Category Archives: Faith

“Aim to walk as He walked by a sweet constraining sense of His love in meekness, in benevolence, and in humility” by John Newton

“I hope when this letter comes, it will find you and your’s comfortable, and your heart and mouth full of gratitude to Him who crowneth the year with His goodness.

Well, these returning years each bear away a large portion of our time, and the last year cannot be far off. Oh, that precious name which can enable a sinner to think of his last year and his last hour without dismay!

What do we owe to Him who has disarmed death of its sting and horrors, and shown us the land of light and immortality beyond the grave! May He be with us in the new year.

Yea, He has promised He will be with us, even unto death. Therefore, though we know not what a day may bring forth, we need fear no evil; for He knows all, and will provide accordingly.

Oh, what a relief is it, to be enabled to cast every care and burden upon Him that careth for us!

Though the night should be dark, the storm loud, and the billows high, the infallible Pilot will steer our barks safely through.

Let us help each other with our prayers, that the little uncertain remainder of life may be filled up to the praise of our dear Lord; that we may be united to His will, conformed to His image, and devoted to His service.

Thus we shall show forth His praise: if we aim to walk as He walked, and, by a sweet constraining sense of His love, are formed into a habitual imitation of His spirit and temper, in meekness, integrity, benevolence towards men, and in humility, dependence, resignation, confidence, and gratitude towards Him.

I pity such wise-headed Calvinists as you speak of. I am afraid there are no people who more fully answer the character, and live in the spirit of the Pharisees of old, than some professed loud sticklers for free grace.

They are wise in their own eyes: their notions, which the pride of their hearts tells them are so bright and clear, serve them for a righteousness, and they trust in themselves and despise others.

One modest, inquiring Arminian is worth a thousand such Calvinists in my esteem. You will do well to preach quietly in your own way, not minding what others say, while your own conscience testifies that you preach the truth.

If you are travelling the right road, (to London for instance,) though fifty people should meet you and say you are wrong, you, knowing you are right, need not mind them.

But, alas! The spirit of self, which makes us unwilling to hear of contradiction, is not easily subdued.

I am your’s,

John Newton”

–John Newton, The Works of John Newton, Vol. 6 (London: Hamilton, Adams & Co., 1824), 6: 196–197.

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“Aslan likes to be asked” by C.S. Lewis

“Now they were over the top of the cliffs and in a few minutes the valley land of Narnia had sunk out of sight behind them. They were flying over a wild country of steep hills and dark forests, still following the course of the river.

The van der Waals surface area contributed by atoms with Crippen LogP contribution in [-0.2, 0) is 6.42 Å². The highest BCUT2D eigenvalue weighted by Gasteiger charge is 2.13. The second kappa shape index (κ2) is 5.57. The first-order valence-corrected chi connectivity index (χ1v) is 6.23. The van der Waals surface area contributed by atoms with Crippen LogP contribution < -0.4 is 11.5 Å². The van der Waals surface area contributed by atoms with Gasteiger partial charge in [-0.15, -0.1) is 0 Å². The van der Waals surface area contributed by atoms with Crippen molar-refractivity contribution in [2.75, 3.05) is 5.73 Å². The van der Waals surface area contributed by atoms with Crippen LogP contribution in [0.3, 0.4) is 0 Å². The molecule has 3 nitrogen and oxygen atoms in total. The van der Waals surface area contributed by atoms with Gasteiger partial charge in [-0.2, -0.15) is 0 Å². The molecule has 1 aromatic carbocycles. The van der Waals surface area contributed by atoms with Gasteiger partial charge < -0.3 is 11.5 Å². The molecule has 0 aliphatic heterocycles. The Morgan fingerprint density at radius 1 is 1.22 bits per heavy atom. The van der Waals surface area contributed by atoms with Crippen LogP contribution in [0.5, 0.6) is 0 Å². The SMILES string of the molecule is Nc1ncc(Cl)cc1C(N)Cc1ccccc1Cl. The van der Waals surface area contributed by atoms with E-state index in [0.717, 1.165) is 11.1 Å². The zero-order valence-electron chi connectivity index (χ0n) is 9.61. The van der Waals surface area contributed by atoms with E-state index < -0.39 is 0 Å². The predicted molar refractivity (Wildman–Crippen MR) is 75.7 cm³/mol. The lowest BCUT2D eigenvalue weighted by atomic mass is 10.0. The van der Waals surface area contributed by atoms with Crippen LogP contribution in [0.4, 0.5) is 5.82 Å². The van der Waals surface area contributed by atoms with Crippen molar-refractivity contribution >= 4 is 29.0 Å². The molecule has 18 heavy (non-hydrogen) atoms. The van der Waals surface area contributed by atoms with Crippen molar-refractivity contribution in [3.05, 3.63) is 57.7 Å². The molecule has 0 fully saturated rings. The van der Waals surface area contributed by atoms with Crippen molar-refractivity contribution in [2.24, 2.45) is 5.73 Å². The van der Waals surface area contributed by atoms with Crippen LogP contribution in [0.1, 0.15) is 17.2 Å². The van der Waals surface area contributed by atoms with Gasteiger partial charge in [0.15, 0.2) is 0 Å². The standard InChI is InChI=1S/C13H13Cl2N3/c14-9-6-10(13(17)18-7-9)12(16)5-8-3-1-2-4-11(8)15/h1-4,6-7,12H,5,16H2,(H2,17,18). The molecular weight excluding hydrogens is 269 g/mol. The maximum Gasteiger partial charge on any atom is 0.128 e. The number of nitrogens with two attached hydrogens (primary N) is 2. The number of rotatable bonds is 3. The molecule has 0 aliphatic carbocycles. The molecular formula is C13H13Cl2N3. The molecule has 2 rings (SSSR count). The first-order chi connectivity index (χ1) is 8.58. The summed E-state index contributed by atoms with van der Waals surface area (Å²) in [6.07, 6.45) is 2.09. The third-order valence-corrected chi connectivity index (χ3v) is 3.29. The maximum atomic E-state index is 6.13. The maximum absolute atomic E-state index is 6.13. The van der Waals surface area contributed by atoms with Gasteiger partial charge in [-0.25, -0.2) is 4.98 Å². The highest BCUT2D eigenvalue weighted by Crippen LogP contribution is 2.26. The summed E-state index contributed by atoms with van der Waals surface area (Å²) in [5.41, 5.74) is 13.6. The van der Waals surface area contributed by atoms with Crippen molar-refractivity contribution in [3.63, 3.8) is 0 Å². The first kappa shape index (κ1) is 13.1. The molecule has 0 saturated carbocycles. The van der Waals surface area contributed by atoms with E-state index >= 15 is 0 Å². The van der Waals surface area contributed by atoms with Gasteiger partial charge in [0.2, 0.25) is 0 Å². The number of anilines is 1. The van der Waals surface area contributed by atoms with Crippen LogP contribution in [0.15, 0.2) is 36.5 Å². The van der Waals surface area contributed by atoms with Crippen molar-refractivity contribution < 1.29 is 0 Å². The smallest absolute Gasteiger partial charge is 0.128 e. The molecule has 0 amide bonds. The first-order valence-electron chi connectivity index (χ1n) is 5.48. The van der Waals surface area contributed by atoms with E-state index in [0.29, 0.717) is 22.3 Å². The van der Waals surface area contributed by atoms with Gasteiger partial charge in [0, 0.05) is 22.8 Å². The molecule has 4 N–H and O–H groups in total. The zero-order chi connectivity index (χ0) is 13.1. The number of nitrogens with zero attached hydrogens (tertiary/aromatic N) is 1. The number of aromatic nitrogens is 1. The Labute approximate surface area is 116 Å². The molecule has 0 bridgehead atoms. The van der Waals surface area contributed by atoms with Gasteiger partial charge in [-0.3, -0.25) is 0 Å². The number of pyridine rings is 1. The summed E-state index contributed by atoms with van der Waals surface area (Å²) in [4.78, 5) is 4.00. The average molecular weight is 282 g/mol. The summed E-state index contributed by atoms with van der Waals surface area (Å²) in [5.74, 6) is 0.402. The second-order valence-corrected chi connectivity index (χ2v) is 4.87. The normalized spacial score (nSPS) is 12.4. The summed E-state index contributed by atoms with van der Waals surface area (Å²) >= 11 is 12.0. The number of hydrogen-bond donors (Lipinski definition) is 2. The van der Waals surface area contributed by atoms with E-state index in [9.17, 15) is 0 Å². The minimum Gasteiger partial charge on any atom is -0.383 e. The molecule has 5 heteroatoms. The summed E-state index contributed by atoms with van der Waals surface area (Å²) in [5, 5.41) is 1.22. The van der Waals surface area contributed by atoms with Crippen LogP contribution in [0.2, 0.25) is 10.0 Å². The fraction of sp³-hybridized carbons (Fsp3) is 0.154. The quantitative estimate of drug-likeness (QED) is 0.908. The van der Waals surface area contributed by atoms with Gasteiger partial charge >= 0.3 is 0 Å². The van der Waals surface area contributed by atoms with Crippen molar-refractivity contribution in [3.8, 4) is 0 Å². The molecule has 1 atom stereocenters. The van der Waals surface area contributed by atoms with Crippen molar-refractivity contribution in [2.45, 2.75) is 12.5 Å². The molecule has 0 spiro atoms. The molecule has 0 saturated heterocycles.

The really big mountains loomed ahead. But the sun was now in the travelers’ eyes and they couldn’t see things very clearly in that direction.

For the sun sank lower and lower till the western sky was all like one great furnace full of melted gold; and it set at last behind a jagged peak which stood up against the brightness as sharp and flat as if it were cut out of cardboard.

“It’s none too warm up here,” said Polly.

“And my wings are beginning to ache,” said Fledge. “There’s no sign of the valley with a Lake in it, like what Aslan said. What about coming down and looking out for a decent spot to spend the night in? We shan’t reach that place tonight.”

“Yes, and surely it’s about time for supper?” said Digory.

So Fledge came lower and lower. As they came down nearer to the earth and among the hills, the air grew warmer and after traveling so many hours with nothing to listen to but the beat of Fledge’s wings, it was nice to hear the homely and earthy noises again—the chatter of the river on its stony bed and the creaking of trees in the light wind.

A warm, good smell of sun-baked earth and grass and flowers came up to them. At last Fledge alighted. Digory rolled off and helped Polly to dismount. Both were glad to stretch their stiff legs.

The valley in which they had come down was in the heart of the mountains; snowy heights, one of them looking rose-red in the reflections of the sunset, towered above them.

“I am hungry,” said Digory.

“Well, tuck in,” said Fledge, taking a big mouthful of grass.

Then he raised his head, still chewing and with bits of grass sticking out on each side of his mouth like whiskers, and said, “Come on, you two. Don’t be shy. There’s plenty for us all.”

“But we can’t eat grass,” said Digory.

“H’m, h’m,” said Fledge, speaking with his mouth full. “Well— h’m— don’t know quite what you’ll do then. Very good grass too.”

Polly and Digory stared at one another in dismay.

“Well, I do think someone might have arranged about our meals,” said Digory.

“I’m sure Aslan would have, if you’d asked him,” said Fledge.

“Wouldn’t he know without being asked?” said Polly.

“I’ve no doubt he would,” said the Horse. “But I’ve a sort of idea he likes to be asked.”

–C.S. Lewis, The Magician’s Nephew: The Chronicles of Narnia (New York: HarperCollins, 1950), 86-87.